Monday, September 19, 2011

Warbling Vireo

Yesterday morning dawned with sunshine and low winds. It was a perfect day to go back to Cape Spear and find the Black-throated Green Warbler that I have been searching for over the last month.

On the drive out to the Cape I spotted a bit of movement on a side road and quickly pulled off the road to take a look. It turned out to be about 40 birds flitting everywhere. They were mostly Yellow-rumped Warblers and sparrows. They began to move back in the woods, and I followed in the hopes of finding something different among them. A water covered trail made me turn back. I was sure that I had missed something good.

At yet another point on the drive out a bird flew across the road and I stopped. I was able to muster up about eight Yellow-rumped Warblers. I thought that this was going to be a very "birdy" day. Then I arrived at Cape Spear and parked my car to walk along the road. No birds! Nothing was stirring except a Northern Flicker, Blue Jays, Purple Finch and crows. I thought that I caught sight of a Northern Goshawk flying down behind the tree line. Maybe that was why there were no small birds around. I continued the uphill walk knowing that it was good for my health even if I didn't see any birds.
 In less than ten minutes of walking, stopping and looking I caught sight of some movement and stopped again. There were four Yellow-rumped Warblers and then all of a sudden I saw a flash of white! All of my senses perked up and I raised my camera. I have often found that a little bird doesn't often offer the opportunity for me to look through my binoculars and then take pictures. It is a choice. In the moment I decided to raise my camera and start firing off as many shots at the bird as possible. I knew most of the pictures would be a total blur because the lens was struggling with the autofocus.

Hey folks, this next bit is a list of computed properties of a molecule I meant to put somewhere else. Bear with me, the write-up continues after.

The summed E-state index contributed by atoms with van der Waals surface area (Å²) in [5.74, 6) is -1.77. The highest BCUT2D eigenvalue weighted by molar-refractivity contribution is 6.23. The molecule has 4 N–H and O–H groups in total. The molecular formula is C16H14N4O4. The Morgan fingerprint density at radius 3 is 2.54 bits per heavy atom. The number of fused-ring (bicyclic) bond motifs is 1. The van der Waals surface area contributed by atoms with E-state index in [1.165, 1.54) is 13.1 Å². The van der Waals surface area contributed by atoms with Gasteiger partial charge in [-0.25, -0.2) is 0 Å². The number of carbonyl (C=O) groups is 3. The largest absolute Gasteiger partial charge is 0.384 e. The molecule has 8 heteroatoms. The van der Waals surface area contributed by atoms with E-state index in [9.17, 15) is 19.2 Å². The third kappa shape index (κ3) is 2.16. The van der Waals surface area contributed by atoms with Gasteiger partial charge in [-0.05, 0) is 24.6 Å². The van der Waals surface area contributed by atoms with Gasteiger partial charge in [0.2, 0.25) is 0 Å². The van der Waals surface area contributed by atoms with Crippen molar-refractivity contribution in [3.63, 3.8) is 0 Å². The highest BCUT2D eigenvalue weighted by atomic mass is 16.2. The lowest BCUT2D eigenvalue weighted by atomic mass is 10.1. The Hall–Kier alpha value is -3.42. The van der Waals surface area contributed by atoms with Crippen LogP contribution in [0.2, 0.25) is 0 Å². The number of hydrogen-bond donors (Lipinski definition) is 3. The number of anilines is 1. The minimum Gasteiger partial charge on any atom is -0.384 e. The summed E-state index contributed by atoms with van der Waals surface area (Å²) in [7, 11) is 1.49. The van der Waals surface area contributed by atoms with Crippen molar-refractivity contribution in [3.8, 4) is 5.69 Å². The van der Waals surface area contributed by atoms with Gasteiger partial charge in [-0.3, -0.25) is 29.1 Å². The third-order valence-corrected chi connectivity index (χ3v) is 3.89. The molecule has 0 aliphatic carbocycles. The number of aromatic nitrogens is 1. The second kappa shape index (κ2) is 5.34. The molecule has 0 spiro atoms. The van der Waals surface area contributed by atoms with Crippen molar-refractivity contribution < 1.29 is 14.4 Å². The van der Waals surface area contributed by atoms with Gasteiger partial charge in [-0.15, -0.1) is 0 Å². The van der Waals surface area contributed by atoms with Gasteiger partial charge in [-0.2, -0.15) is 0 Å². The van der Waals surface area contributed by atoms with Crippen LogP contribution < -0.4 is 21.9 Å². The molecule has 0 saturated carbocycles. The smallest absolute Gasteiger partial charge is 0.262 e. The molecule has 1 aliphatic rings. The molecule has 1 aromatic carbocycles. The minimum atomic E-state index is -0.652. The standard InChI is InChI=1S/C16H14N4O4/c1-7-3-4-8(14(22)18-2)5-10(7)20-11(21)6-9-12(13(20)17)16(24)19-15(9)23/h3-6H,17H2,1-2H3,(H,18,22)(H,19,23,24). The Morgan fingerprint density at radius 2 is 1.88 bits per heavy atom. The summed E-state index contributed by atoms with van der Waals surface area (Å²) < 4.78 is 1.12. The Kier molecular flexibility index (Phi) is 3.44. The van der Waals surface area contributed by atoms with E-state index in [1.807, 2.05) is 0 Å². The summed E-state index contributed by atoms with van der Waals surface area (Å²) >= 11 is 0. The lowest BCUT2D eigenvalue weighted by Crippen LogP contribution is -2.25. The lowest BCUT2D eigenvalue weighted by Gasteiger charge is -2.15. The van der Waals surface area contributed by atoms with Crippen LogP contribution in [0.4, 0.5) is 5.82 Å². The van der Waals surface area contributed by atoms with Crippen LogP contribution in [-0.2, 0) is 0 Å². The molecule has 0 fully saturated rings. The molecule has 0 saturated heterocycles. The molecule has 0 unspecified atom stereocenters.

I could only tell that I had a vireo and I knew it wasn't a Red-eyed Vireo that I had seen earlier in the week. It was different. I had all of about three minutes before a car came roaring by and drove the bird into the woods. I waited patiently for it to come out again but I never saw it again.
I could hardly wait to get back to the car, put on my glasses and try to see what I had but I decided to push on in search of that elusive Black-throated Green. I walked to the top of the hill and other than a Purple Finch and a Pine Grosbeak, I didn't see another bird on the trek up or the jaunt down.

 I got back to my car and began to flip through the pictures. I knew I had sufficient for identification but not much else. Only I could post such miserable shots and be happy about it.  The guide that I had in the car showed all North American Vireos. The pictures in that guide seem to clearly indicate that this was a Warbling Vireo. I felt pretty confident at that point about the ID.
When I got home and opened all of my other guides and laid them all out side by side, I wasn't so sure anymore. Could this be a Philadelphia Vireo, a Blue-headed Vireo or a Warbling Vireo. My other guides didn't show any bird that looked like this. I then thought that it must be an immature bird and not fully "plumed."

I eagerly waited for the birders who were surely out for the day to go home so that I could ask for help with the ID. Late yesterday I got word that this is indeed a Warbling Vireo.

A birder from British Columbia found a Warbling Vireo on the road to Cape Spear on September 4th. I looked at his pictures that he posted and this bird does not look like the one he saw. Perhaps it is a new arrival brought in on the winds of the last two days.

I will try again to find my target bird but will surely keep my eyes open for everything else as this is the prime time for migrating birds to come to check out our North Atlantic island resort.

P.S. This bird is a rare vagrant to Newfoundland.

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